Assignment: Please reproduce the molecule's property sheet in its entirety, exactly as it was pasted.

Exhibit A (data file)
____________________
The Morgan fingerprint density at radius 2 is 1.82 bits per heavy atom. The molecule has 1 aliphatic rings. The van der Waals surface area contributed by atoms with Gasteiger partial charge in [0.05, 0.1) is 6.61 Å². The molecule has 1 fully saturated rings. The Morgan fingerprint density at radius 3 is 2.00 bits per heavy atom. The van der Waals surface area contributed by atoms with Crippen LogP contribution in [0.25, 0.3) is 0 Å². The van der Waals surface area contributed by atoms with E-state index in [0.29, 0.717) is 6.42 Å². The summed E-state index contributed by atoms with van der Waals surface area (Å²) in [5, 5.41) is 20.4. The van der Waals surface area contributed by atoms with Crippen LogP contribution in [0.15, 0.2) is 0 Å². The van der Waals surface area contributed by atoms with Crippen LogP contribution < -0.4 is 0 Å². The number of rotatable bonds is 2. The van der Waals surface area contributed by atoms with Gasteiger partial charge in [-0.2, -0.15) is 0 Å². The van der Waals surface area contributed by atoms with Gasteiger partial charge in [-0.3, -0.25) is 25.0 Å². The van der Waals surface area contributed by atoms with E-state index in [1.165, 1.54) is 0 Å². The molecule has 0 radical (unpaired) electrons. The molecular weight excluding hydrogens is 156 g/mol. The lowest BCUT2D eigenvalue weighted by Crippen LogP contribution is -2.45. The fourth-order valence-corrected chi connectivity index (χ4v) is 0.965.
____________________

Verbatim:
The Morgan fingerprint density at radius 2 is 1.82 bits per heavy atom. The molecule has 1 aliphatic rings. The van der Waals surface area contributed by atoms with Gasteiger partial charge in [0.05, 0.1) is 6.61 Å². The molecule has 1 fully saturated rings. The Morgan fingerprint density at radius 3 is 2.00 bits per heavy atom. The van der Waals surface area contributed by atoms with Crippen LogP contribution in [0.25, 0.3) is 0 Å². The van der Waals surface area contributed by atoms with E-state index in [0.29, 0.717) is 6.42 Å². The summed E-state index contributed by atoms with van der Waals surface area (Å²) in [5, 5.41) is 20.4. The van der Waals surface area contributed by atoms with Crippen LogP contribution in [0.15, 0.2) is 0 Å². The van der Waals surface area contributed by atoms with Crippen LogP contribution < -0.4 is 0 Å². The number of rotatable bonds is 2. The van der Waals surface area contributed by atoms with Gasteiger partial charge in [-0.2, -0.15) is 0 Å². The van der Waals surface area contributed by atoms with Gasteiger partial charge in [-0.3, -0.25) is 25.0 Å². The van der Waals surface area contributed by atoms with E-state index in [1.165, 1.54) is 0 Å². The molecule has 0 radical (unpaired) electrons. The molecular weight excluding hydrogens is 156 g/mol. The lowest BCUT2D eigenvalue weighted by Crippen LogP contribution is -2.45. The fourth-order valence-corrected chi connectivity index (χ4v) is 0.965.